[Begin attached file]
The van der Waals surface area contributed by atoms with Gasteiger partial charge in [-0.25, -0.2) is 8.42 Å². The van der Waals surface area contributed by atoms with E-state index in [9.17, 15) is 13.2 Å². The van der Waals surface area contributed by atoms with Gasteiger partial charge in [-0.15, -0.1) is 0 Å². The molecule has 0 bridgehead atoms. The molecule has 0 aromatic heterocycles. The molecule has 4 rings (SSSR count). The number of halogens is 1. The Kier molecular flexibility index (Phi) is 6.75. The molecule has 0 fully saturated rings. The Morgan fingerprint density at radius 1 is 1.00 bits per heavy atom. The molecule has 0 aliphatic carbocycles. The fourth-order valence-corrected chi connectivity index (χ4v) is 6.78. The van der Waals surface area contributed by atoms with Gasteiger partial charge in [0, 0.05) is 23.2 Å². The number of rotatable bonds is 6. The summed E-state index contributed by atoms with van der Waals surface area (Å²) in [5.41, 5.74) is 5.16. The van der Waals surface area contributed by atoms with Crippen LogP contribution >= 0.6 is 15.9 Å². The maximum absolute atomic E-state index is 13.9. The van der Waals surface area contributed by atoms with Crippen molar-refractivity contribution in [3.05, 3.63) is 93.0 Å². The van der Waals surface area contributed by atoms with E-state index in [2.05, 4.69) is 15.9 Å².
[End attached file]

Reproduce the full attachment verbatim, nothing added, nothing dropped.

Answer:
The van der Waals surface area contributed by atoms with Gasteiger partial charge in [-0.25, -0.2) is 8.42 Å². The van der Waals surface area contributed by atoms with E-state index in [9.17, 15) is 13.2 Å². The van der Waals surface area contributed by atoms with Gasteiger partial charge in [-0.15, -0.1) is 0 Å². The molecule has 0 bridgehead atoms. The molecule has 0 aromatic heterocycles. The molecule has 4 rings (SSSR count). The number of halogens is 1. The Kier molecular flexibility index (Phi) is 6.75. The molecule has 0 fully saturated rings. The Morgan fingerprint density at radius 1 is 1.00 bits per heavy atom. The molecule has 0 aliphatic carbocycles. The fourth-order valence-corrected chi connectivity index (χ4v) is 6.78. The van der Waals surface area contributed by atoms with Gasteiger partial charge in [0, 0.05) is 23.2 Å². The number of rotatable bonds is 6. The summed E-state index contributed by atoms with van der Waals surface area (Å²) in [5.41, 5.74) is 5.16. The van der Waals surface area contributed by atoms with Crippen LogP contribution >= 0.6 is 15.9 Å². The maximum absolute atomic E-state index is 13.9. The van der Waals surface area contributed by atoms with Crippen molar-refractivity contribution in [3.05, 3.63) is 93.0 Å². The van der Waals surface area contributed by atoms with E-state index in [2.05, 4.69) is 15.9 Å².